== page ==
Assessing the Impact of Brain-Drain on Educational Development in North Western Nigeria

Filed in Articles by on September 25, 2020

Assessing the Impact of Brain-Drain on Educational Development in North Western Nigeria.


Economists have been theorizing about brain drain for almost half a century. But until recently, there has been little empirical evidence to support or contradict these theories.
The new evidence should counteract some of the myths and reveal some of the most common concerns about brain drain. Brain drain rates are not skyrocketing.
Africa is not the most affected region for brain drain; small island states are also affected. Most skilled migrants are not doctors.
But neither are they taxi drivers – they enjoy massive increases in living standards as a result of migrating. The rise in skilled migration  does  not  appear  to  be  crowding  out  migration opportunities for unskilled migrants:

instead, skilled and unskilled migration have increased together.
Skilled migrants are remitting back about as much as the fiscal cost of their absence. Existing preliminary estimates of the production externalities of brain drain are quite small.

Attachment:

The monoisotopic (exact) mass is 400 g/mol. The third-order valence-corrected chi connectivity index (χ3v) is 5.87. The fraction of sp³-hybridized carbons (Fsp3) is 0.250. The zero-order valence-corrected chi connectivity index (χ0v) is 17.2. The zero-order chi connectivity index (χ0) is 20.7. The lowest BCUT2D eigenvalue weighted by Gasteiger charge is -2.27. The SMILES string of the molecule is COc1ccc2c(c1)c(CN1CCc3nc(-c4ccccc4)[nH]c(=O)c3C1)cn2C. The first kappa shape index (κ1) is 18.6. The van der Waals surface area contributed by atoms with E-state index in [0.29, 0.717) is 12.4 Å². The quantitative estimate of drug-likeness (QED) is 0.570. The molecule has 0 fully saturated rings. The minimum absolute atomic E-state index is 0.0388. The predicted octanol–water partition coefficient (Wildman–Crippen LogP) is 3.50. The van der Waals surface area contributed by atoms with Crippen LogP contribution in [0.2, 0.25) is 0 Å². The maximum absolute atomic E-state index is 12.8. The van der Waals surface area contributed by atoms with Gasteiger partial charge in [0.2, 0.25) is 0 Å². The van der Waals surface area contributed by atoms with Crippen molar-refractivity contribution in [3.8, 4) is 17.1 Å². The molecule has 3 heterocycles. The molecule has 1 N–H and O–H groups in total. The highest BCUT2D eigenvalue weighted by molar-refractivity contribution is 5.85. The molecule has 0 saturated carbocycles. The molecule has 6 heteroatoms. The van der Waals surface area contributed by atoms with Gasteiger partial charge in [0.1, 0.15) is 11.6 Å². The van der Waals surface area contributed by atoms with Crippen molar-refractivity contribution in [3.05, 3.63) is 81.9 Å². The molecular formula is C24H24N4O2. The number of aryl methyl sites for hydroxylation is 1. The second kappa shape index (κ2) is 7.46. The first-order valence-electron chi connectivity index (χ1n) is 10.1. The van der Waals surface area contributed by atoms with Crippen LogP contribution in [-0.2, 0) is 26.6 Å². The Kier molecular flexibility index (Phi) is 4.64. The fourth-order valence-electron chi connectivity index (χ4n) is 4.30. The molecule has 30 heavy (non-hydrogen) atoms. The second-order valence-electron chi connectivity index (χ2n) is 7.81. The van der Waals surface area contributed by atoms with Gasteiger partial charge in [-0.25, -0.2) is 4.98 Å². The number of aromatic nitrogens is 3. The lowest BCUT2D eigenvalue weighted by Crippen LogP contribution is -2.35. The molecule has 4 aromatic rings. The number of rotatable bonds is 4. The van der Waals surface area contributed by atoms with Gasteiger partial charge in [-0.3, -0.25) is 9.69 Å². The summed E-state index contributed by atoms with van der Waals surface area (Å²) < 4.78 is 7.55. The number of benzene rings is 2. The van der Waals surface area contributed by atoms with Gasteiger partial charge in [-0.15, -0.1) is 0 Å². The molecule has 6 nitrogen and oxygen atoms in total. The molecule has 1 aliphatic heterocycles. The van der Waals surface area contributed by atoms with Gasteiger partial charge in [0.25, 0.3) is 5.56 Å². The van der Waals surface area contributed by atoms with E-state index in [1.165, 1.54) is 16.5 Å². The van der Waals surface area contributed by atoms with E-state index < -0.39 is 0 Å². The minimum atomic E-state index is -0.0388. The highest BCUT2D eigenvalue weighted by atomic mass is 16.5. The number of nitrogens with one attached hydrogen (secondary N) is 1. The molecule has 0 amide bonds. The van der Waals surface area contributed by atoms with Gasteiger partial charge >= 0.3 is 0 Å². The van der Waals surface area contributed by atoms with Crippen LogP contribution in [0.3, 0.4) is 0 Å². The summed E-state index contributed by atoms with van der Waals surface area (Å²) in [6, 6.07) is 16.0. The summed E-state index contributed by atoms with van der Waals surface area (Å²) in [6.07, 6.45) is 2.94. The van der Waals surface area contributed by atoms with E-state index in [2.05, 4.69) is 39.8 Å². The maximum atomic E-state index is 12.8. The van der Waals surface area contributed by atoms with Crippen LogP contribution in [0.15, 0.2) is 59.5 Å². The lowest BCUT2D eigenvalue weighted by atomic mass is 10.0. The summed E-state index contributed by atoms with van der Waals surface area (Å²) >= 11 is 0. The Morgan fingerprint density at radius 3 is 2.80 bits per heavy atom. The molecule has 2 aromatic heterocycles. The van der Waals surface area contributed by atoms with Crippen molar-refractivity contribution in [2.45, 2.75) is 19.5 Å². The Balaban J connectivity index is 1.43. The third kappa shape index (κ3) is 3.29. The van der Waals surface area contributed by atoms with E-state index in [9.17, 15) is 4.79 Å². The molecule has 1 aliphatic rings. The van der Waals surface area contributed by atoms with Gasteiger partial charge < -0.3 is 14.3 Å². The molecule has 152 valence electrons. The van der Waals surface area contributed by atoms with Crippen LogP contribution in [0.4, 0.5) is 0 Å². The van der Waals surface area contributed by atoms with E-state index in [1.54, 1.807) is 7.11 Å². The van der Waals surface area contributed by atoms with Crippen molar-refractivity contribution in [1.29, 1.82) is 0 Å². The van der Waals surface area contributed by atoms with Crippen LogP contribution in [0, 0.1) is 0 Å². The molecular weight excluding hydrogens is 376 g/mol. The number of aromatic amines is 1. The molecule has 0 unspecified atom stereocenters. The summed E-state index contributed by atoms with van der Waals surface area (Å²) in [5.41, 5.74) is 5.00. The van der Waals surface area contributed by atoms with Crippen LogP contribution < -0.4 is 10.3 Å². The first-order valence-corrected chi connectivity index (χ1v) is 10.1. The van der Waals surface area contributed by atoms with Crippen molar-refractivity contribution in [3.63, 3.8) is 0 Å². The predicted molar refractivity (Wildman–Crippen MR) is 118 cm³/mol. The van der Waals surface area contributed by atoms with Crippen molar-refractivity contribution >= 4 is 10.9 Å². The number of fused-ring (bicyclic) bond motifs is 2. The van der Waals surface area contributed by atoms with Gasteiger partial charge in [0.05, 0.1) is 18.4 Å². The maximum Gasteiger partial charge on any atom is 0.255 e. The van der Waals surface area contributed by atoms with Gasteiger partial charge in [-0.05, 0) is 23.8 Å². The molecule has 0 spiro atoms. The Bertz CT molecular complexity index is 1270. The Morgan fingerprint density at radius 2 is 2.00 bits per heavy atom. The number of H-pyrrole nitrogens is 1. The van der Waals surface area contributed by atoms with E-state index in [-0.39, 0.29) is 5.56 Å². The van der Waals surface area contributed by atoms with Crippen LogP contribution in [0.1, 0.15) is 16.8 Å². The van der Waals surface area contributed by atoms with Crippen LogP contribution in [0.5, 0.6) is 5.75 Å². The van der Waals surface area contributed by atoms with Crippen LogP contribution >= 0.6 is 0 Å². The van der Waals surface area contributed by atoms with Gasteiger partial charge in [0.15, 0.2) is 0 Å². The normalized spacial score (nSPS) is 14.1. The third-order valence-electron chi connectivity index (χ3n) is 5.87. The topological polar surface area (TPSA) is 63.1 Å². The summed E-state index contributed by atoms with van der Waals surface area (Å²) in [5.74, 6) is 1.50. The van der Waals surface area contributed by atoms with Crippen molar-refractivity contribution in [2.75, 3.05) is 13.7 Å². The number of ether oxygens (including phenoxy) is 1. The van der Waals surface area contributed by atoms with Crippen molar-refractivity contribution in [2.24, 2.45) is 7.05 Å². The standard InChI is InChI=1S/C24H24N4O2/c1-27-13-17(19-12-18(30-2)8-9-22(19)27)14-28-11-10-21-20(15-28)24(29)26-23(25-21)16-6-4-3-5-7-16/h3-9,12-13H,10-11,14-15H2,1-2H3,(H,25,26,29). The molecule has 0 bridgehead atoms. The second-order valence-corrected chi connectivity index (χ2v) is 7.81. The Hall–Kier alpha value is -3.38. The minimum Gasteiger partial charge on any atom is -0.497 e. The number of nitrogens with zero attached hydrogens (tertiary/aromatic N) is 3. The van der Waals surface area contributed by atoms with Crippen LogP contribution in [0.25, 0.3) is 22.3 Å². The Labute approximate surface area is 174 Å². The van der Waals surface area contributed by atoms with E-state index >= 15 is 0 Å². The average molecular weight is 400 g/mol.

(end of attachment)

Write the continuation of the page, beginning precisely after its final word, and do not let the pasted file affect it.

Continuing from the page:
Background of Study
The migration of intellectual worker and skilled personnel from the less developed countries, particularly from the poor countries, to the more develop or advanced countries termed as Brain-Drain is a global phenomenon.
However, it hurts more, particularly in the area of science and technology and in the progress of poor and developing countries. It is a very serious matter which such countries must attend to on urgent basis.

The term, “Brain Drain” was coined by the British Royal Society to describe the outflow of scientists and technicians to the United State and Canada in the 1950s and early 1960s (Carrington, 1999).
By the 1970s brain drain came to be associated with the flow of skilled individuals from the developing world to Western Europe and North America.
Brain Drain, also known as capital flight, simply connotes “large-scale emigration of individuals with technical skills or knowledge” (Idahosa & Akpomera, 2012, p. 17).
To Stenman (2006), brain drain can be defined as a large emigration of individuals with technical skills or knowledge


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